task.  Of course, if you’re
    just concerned with running up the score for Clinton in the national popular vote,
    then you’d get a better return from converting a Trump voter than from
    converting a third party voter, but there’s arguably a higher degree of
    difficulty involved in the former case.

    So what point am I trying to make with these numbers? 

    I think there’s a sort of inherent contradiction in
    arguing that someone should change his vote on the basis that lots of other people
    will not be changing their votes (this is what is meant by such phrases as, “the
    one person who can stop Trump”). 
    Because of course, to actually make a difference, the argument has to reach
    and persuade large numbers of people. 

    Does this mean my vote doesn’t matter?  Should I despair of voting?

    No.  I reject
    this attitude.  Instead, I will
    change my focus.  I will not vote primarily
    on the basis of what I expect everyone else to do.  This only leads me to a feeling of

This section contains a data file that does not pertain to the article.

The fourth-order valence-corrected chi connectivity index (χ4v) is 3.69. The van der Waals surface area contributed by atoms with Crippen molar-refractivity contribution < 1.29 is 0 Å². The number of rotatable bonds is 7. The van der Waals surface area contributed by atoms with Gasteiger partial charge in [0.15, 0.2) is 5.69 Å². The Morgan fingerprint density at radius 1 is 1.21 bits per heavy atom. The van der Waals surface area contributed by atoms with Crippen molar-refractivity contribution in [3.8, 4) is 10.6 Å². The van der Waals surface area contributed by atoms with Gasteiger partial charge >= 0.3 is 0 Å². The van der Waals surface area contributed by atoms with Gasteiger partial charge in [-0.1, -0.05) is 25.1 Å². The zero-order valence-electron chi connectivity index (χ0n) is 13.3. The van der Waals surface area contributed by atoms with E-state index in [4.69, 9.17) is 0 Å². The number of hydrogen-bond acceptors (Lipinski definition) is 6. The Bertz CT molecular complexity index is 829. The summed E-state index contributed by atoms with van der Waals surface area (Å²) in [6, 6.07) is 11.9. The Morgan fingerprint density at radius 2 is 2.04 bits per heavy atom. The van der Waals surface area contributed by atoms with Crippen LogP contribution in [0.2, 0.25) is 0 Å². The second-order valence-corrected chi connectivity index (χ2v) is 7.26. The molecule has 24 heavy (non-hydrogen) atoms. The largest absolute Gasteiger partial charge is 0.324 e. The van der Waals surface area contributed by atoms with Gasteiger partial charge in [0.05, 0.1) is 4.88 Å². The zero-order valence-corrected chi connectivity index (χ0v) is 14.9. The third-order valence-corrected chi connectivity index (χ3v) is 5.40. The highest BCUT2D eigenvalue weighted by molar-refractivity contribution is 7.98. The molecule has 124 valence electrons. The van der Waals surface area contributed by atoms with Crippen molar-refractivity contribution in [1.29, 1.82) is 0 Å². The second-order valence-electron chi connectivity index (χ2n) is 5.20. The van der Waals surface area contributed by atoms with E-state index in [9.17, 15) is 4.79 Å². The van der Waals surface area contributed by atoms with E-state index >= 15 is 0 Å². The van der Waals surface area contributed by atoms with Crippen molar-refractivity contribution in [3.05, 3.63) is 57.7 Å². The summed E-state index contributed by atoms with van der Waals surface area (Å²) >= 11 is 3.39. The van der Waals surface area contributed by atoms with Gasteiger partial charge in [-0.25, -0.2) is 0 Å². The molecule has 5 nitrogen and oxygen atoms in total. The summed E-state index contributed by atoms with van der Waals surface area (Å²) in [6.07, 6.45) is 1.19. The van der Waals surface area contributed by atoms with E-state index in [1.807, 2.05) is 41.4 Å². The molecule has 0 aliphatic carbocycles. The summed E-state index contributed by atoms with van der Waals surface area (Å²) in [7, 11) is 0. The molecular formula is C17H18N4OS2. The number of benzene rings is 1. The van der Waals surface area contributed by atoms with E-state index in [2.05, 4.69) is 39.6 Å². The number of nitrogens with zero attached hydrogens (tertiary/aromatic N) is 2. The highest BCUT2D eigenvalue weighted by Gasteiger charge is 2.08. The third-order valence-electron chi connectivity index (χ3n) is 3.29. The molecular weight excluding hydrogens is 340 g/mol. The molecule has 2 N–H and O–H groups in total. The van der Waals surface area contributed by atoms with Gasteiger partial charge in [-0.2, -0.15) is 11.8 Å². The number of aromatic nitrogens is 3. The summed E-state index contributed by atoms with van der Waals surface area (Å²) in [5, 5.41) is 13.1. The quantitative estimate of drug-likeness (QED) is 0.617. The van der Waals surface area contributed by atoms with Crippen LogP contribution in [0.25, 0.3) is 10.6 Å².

helplessness.  Instead, I will vote
    as if my vote is the only one that matters.  I will vote as if I am appointing the
    president myself, albeit under constraints.

    And I would not appoint Donald Trump.

    And I would not appoint Hillary Clinton.

    I know Brad believes that if all of us would just LOOK, and
    HEAR, and THINK, then we would all reach his conclusions, which are of course
    the only rational conclusions at which to arrive, given the available
    information.

    But just because Trump is utterly unfit to be president, it
    doesn’t mean that I can ignore:

    …that Clinton has some pretty
    serious failures
    that occurred on her watch as Secretary of State,

    …that there is strong evidence that she
    lied
    about aspects of the Benghazi attack,

    …that she did
    a terrible job
    at drawing a clear line between the Clinton Foundation and
    State Department business, if she even tried to draw that line at all,